Yohji Yamamoto’s spring collection was brimming with the fashion for which he’s famous. Black. Wrapping. Draping. Deconstruction. Corseting. Boning. Hoop skirts. There was romance. There was melancholy. There were sneakers.
If by no means mainstream, the collection didn’t shock or deliver a surge of emotion despite the show’s solemn, slow pace and stirring music cut with moments of silence that suggested something big and deep was asunder. Profundity is an unfair expectation to hold any designer to, but it is always the hope for a designer of Yamamoto’s grade, who’s capable of pulling a rabbit out of his hat at any given moment on the runway.
Rather, this was a classic display of Yamamoto clothes, masterfully constructed and often beautiful in his wistfully dark way. Black fabric came gracefully draped and knotted around the body in asymmetric versions of Greco-Roman and Japanese robes. Lean and sensual, flashing flesh here and there, the silhouettes took on an urban tone when paired with high-top sneakers. In a shift to corroded romance, corsets overflowed with fabric and boning over layered hoop skirts. It segued to an artful street vibe with graffiti in the shape of hands on a cutout bodice. A black corset dress, cut up and draped over a broken-down denim cage skirt and jeans, provided the collection’s most current and cool moment.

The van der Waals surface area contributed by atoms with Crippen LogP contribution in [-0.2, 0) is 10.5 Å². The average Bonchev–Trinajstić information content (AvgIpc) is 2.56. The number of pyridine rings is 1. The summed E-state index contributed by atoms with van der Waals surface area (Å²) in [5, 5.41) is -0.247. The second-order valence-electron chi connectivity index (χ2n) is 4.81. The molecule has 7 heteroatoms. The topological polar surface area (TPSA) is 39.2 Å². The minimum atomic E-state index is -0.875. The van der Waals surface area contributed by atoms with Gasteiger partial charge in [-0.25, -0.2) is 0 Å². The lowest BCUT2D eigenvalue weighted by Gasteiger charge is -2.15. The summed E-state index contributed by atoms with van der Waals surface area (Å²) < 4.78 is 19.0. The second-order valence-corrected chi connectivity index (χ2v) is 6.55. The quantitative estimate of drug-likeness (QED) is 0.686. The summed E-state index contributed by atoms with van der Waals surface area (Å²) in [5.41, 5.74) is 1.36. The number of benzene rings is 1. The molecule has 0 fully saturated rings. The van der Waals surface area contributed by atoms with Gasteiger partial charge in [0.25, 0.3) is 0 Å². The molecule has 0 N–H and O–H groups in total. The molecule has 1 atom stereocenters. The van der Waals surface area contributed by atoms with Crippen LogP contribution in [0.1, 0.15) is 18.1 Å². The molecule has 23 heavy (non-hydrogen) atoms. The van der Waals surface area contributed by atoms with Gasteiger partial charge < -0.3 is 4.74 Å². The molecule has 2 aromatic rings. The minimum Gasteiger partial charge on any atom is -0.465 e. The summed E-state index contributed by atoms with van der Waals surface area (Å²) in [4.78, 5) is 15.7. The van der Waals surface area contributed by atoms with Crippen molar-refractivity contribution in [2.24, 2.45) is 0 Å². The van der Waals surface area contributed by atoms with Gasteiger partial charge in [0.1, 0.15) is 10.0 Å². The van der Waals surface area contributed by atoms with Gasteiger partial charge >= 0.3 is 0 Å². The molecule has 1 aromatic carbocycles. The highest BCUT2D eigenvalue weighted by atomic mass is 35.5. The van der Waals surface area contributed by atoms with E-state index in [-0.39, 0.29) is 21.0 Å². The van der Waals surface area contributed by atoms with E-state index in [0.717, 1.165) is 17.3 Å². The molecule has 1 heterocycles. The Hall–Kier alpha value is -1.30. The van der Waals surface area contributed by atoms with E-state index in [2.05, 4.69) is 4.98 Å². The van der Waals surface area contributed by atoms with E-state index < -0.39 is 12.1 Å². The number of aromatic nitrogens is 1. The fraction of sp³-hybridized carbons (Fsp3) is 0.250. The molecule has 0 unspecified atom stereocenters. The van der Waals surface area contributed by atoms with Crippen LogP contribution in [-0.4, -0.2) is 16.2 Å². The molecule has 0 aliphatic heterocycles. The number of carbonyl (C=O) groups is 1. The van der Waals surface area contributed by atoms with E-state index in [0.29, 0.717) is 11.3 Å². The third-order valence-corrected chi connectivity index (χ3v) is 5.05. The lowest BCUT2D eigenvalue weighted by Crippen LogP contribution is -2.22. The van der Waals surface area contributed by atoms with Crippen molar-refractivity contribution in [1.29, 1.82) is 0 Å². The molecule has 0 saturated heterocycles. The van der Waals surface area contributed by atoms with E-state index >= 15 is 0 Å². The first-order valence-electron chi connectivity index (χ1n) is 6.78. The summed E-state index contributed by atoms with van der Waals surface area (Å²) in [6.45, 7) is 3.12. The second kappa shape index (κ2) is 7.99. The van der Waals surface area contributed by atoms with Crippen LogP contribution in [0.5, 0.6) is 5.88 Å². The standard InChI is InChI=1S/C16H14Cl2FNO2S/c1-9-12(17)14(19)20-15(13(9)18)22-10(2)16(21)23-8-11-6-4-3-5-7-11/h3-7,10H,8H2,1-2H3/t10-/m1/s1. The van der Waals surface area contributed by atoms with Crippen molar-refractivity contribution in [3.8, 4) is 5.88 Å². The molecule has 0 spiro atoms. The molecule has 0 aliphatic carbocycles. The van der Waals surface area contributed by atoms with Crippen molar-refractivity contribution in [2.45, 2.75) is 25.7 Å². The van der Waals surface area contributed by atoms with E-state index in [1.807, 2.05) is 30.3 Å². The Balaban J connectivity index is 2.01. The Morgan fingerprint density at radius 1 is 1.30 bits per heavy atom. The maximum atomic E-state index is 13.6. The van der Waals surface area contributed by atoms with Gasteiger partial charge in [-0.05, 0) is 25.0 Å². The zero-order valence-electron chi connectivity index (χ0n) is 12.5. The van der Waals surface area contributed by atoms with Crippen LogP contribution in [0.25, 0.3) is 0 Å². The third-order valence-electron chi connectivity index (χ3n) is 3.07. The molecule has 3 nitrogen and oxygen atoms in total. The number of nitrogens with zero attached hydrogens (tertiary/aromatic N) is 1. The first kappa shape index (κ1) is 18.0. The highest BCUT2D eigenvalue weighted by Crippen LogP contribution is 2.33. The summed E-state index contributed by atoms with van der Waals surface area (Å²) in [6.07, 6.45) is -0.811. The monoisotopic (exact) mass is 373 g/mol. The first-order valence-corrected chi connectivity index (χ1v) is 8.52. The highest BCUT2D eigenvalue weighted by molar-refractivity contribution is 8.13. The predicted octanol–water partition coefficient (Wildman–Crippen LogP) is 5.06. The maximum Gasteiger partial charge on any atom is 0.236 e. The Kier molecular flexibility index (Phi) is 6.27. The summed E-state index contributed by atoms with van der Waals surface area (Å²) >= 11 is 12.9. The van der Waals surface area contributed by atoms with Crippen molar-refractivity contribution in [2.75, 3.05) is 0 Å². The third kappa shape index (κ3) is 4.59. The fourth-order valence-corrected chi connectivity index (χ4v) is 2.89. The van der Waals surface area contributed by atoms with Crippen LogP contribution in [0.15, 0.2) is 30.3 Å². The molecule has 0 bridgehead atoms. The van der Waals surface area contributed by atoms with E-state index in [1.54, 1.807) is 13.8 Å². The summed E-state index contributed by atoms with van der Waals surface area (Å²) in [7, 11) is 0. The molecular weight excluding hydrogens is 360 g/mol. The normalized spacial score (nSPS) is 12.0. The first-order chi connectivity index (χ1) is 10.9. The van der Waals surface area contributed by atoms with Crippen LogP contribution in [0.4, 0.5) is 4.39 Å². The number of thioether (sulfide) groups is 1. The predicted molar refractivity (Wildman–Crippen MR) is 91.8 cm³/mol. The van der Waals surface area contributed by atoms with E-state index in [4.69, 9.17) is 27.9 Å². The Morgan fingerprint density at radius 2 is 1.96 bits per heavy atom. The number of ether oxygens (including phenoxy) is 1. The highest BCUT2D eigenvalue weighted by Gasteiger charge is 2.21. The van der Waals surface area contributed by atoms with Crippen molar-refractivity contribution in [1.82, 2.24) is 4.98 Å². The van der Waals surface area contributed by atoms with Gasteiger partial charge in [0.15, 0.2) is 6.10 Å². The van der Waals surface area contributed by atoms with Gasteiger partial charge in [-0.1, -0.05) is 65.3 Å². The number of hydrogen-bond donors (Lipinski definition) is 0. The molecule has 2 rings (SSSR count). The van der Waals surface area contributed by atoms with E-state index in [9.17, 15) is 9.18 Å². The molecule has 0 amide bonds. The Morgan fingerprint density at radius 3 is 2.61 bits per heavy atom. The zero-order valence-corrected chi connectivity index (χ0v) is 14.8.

The procession of poetic black held steady, cycling through undone bodices, exaggerated hoods, tiered ruffles, bloomers and gigantic draped umbrellas. Weary by the end, the lineup needed the sudden colorful, quizzical note on which it closed: a single red dress, prettily decrepit, worn by a model holding what appeared to be a GoPro. Why? Why not?